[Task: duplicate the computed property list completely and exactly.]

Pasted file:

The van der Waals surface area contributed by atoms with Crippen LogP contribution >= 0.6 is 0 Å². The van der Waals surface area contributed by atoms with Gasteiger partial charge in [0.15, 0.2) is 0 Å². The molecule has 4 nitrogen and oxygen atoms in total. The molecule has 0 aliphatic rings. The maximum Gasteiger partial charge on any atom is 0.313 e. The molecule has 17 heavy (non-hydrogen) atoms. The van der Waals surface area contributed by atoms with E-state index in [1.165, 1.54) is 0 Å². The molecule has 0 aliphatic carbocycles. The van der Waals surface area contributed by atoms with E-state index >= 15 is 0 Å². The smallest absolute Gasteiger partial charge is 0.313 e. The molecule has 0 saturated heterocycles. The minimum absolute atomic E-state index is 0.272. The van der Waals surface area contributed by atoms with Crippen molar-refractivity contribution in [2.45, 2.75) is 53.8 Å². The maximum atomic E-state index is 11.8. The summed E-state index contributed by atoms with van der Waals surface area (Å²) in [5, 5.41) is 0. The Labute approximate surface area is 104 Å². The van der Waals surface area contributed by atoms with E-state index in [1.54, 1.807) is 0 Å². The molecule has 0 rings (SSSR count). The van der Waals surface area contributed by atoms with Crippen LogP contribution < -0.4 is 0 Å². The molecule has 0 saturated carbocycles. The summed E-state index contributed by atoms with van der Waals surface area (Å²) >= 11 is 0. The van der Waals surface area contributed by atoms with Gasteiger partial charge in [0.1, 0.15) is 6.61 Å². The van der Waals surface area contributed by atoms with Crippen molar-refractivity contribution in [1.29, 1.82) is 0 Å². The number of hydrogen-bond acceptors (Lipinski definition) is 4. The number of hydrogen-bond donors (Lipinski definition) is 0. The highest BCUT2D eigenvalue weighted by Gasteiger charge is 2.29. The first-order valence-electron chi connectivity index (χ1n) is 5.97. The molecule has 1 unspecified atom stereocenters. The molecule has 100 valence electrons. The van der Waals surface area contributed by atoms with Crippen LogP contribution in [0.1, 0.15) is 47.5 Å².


The van der Waals surface area contributed by atoms with Crippen LogP contribution >= 0.6 is 0 Å². The van der Waals surface area contributed by atoms with Gasteiger partial charge in [0.15, 0.2) is 0 Å². The molecule has 4 nitrogen and oxygen atoms in total. The molecule has 0 aliphatic rings. The maximum Gasteiger partial charge on any atom is 0.313 e. The molecule has 17 heavy (non-hydrogen) atoms. The van der Waals surface area contributed by atoms with E-state index in [1.165, 1.54) is 0 Å². The molecule has 0 aliphatic carbocycles. The van der Waals surface area contributed by atoms with E-state index >= 15 is 0 Å². The smallest absolute Gasteiger partial charge is 0.313 e. The molecule has 0 saturated heterocycles. The minimum absolute atomic E-state index is 0.272. The van der Waals surface area contributed by atoms with Crippen molar-refractivity contribution in [2.45, 2.75) is 53.8 Å². The maximum atomic E-state index is 11.8. The summed E-state index contributed by atoms with van der Waals surface area (Å²) in [5, 5.41) is 0. The Labute approximate surface area is 104 Å². The van der Waals surface area contributed by atoms with E-state index in [1.54, 1.807) is 0 Å². The molecule has 0 rings (SSSR count). The van der Waals surface area contributed by atoms with Crippen LogP contribution < -0.4 is 0 Å². The molecule has 0 saturated carbocycles. The summed E-state index contributed by atoms with van der Waals surface area (Å²) >= 11 is 0. The van der Waals surface area contributed by atoms with Gasteiger partial charge in [0.1, 0.15) is 6.61 Å². The van der Waals surface area contributed by atoms with Crippen molar-refractivity contribution in [1.29, 1.82) is 0 Å². The number of hydrogen-bond acceptors (Lipinski definition) is 4. The number of hydrogen-bond donors (Lipinski definition) is 0. The highest BCUT2D eigenvalue weighted by Gasteiger charge is 2.29. The first-order valence-electron chi connectivity index (χ1n) is 5.97. The molecule has 1 unspecified atom stereocenters. The molecule has 100 valence electrons. The van der Waals surface area contributed by atoms with Crippen LogP contribution in [0.1, 0.15) is 47.5 Å².